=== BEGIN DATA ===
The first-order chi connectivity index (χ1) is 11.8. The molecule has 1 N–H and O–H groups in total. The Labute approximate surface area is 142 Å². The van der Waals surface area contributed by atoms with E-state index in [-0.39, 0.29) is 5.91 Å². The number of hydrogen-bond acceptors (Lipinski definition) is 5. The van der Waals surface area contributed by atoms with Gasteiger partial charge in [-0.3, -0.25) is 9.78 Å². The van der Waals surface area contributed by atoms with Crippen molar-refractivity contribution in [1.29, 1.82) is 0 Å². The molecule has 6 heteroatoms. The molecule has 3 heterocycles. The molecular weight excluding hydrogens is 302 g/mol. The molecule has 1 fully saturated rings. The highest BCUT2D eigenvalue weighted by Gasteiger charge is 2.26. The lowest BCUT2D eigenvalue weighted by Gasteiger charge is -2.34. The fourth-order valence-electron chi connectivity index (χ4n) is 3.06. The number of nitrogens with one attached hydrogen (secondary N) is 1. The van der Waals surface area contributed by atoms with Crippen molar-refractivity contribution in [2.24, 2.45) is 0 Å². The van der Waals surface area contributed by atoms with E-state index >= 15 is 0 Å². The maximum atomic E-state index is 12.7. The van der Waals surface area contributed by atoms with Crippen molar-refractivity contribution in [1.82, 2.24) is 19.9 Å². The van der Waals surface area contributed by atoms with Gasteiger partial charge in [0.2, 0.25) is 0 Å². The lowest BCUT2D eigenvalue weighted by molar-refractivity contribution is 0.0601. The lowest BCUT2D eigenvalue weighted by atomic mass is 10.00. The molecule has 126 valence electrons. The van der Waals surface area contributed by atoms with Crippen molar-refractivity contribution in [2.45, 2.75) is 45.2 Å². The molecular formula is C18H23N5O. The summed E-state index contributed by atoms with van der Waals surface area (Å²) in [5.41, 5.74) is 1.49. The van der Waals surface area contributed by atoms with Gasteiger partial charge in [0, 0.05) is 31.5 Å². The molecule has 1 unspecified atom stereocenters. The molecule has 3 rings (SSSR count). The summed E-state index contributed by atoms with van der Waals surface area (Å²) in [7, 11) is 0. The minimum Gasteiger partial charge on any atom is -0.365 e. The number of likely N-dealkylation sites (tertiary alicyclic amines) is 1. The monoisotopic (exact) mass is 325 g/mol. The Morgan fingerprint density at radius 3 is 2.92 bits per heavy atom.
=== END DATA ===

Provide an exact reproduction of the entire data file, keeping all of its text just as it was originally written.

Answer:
The first-order chi connectivity index (χ1) is 11.8. The molecule has 1 N–H and O–H groups in total. The Labute approximate surface area is 142 Å². The van der Waals surface area contributed by atoms with E-state index in [-0.39, 0.29) is 5.91 Å². The number of hydrogen-bond acceptors (Lipinski definition) is 5. The van der Waals surface area contributed by atoms with Gasteiger partial charge in [-0.3, -0.25) is 9.78 Å². The van der Waals surface area contributed by atoms with Crippen molar-refractivity contribution in [1.29, 1.82) is 0 Å². The molecule has 6 heteroatoms. The molecule has 3 heterocycles. The molecular weight excluding hydrogens is 302 g/mol. The molecule has 1 fully saturated rings. The highest BCUT2D eigenvalue weighted by Gasteiger charge is 2.26. The lowest BCUT2D eigenvalue weighted by Gasteiger charge is -2.34. The fourth-order valence-electron chi connectivity index (χ4n) is 3.06. The number of nitrogens with one attached hydrogen (secondary N) is 1. The van der Waals surface area contributed by atoms with Crippen molar-refractivity contribution in [2.24, 2.45) is 0 Å². The van der Waals surface area contributed by atoms with E-state index >= 15 is 0 Å². The maximum atomic E-state index is 12.7. The van der Waals surface area contributed by atoms with Crippen molar-refractivity contribution in [1.82, 2.24) is 19.9 Å². The van der Waals surface area contributed by atoms with Gasteiger partial charge in [0.2, 0.25) is 0 Å². The lowest BCUT2D eigenvalue weighted by molar-refractivity contribution is 0.0601. The lowest BCUT2D eigenvalue weighted by atomic mass is 10.00. The molecule has 126 valence electrons. The van der Waals surface area contributed by atoms with Crippen molar-refractivity contribution in [2.45, 2.75) is 45.2 Å². The molecular formula is C18H23N5O. The summed E-state index contributed by atoms with van der Waals surface area (Å²) in [5.41, 5.74) is 1.49. The van der Waals surface area contributed by atoms with Gasteiger partial charge in [0, 0.05) is 31.5 Å². The molecule has 1 unspecified atom stereocenters. The molecule has 3 rings (SSSR count). The summed E-state index contributed by atoms with van der Waals surface area (Å²) in [7, 11) is 0. The minimum Gasteiger partial charge on any atom is -0.365 e. The number of likely N-dealkylation sites (tertiary alicyclic amines) is 1. The monoisotopic (exact) mass is 325 g/mol. The Morgan fingerprint density at radius 3 is 2.92 bits per heavy atom.